Granted, the product cannot outperform any of the other major players in terms of specs and options, as Xiaomi went for a more minimalist product and a more minimalist app attached to it.  Despite this minimalism, Xiaomi could not help itself and did give the phone one rather interesting feature, a proximity detector that would automatically unlock the phone (assuming your phone is as well made by Xiaomi).  It would not be a surprise to see something like this work its way to other products.  So how did the phone compare?  More than one reviewer of the tracker put it this way: for the $13, whatever flaws the tracker may have can easily be forgiven.   And many people have forgiven it; in fact, one million Mi bands were shipped in just the first three months of the tracker’s availability.

Though considering that everyone and their neighbor’s cat has a fitness band on the market, perhaps it would be better to take a look at Xiaomi’s bread and butter.  This year’s phone, the Mi4, rivals both Apple’s iPhone6 and Samusung’s Galaxy S5.  In terms of design the phone is justly compared to the the iPhone; at first glance the two phones could be mistaken for each other, enough so that one wonders to what extent the design might be plagiarized whole cloth.

Ignoring this point, the product is still well designed, and pleasing to look at.  The phone competes as well at the hardware specs level, surpassing its competitors in some respects (notably the processor, RAM, the battery, and the much more powerful rear facing camera) though not all.  But what really allows the Mi4 to compete is its low price point. It starts at $320 for the lower end 16gb model while the 64gb model comes at $400.  At next year’s Consumer Electronics Show in Las Vegas it is expected that Xiaomi will announce this lines next iteration, the Mi5, which is already rumored to be a truly state of the art flagship phone.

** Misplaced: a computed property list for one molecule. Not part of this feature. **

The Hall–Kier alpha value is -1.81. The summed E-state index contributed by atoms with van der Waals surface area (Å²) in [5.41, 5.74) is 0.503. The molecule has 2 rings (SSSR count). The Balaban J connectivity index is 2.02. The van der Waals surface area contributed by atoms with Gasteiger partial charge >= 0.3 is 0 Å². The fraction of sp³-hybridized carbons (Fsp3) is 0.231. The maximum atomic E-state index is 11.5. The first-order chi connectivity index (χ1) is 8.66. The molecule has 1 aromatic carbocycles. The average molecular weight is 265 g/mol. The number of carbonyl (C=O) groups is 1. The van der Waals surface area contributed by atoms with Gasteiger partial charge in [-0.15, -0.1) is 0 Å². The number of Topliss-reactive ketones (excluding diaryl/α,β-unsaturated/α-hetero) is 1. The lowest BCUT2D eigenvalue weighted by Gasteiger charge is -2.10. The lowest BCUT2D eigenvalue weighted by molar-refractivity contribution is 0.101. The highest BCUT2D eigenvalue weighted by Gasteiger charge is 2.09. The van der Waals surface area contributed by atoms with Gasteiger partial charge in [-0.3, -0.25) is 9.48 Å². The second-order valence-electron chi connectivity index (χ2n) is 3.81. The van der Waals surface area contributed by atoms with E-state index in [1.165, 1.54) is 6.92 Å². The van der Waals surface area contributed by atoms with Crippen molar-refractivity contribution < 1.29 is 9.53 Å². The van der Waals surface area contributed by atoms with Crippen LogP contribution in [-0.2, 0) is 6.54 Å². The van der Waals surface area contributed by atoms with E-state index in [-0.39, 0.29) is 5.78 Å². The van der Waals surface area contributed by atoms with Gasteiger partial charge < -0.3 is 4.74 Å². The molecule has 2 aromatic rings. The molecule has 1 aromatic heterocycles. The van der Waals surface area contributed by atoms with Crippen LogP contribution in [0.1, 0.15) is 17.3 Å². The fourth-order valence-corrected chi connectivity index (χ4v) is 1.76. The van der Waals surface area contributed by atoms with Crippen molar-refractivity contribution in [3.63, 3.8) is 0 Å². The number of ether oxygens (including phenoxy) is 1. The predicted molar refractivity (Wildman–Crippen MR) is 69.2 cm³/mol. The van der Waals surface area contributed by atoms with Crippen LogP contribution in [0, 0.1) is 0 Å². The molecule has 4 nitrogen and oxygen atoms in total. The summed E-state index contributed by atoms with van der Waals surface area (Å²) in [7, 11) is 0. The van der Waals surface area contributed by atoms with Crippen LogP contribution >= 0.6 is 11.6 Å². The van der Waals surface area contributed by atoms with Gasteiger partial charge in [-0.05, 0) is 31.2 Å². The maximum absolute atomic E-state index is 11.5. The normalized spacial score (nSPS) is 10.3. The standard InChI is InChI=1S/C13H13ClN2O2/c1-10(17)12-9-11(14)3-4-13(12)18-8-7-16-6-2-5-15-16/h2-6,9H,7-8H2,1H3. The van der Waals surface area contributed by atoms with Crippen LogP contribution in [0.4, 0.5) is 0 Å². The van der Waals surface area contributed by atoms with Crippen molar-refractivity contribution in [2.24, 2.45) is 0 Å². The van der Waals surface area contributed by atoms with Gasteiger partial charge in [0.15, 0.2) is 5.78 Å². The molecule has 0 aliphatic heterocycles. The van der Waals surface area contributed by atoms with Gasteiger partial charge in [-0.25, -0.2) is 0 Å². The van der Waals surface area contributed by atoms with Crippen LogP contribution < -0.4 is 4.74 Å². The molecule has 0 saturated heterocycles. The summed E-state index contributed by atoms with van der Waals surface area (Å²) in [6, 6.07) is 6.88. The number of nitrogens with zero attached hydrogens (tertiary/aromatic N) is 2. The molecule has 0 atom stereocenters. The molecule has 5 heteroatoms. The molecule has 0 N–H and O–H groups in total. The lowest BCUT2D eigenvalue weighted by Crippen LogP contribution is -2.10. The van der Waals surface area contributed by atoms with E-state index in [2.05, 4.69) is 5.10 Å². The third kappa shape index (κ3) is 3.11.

So what does all this mean for us, and what wild assertions can we stitch together from these various facts?

What Xiaomi has proven is that the Mobile phone industry is not nearly as entrenched with monopolies as one would suspect.  Perhaps a year ago one would have been laughed at to consider the possibility that Samsung’s Asian market would be commandeered by a Chinese start up.  And yet, this came to pass.  This should prove to everyone involved that the market is still open for innovators and investors to jump in and stir the pot up.

We have yet to see if Xiaomi will have an impact globally, but if they do, one could predict them bring smart phone prices down, significantly.  If Xiaomi becomes to phones what Lenovo has become to laptops, the question we will be asking ourselves is how Samsung and Apple can compete against comparable flagships at half the cost.

An expanding and competitive market could be a boon for us consumers.

What are thoughts on the three main players in the mobile phone market?  Envisions many changes, or will these players become trenched into their positions?

Matthew Campanella

A firm believer that technology is making the world a better place who hopes to share the revelation with other. Professional tramp, amateur writer. Huge nerd, occasional gamer.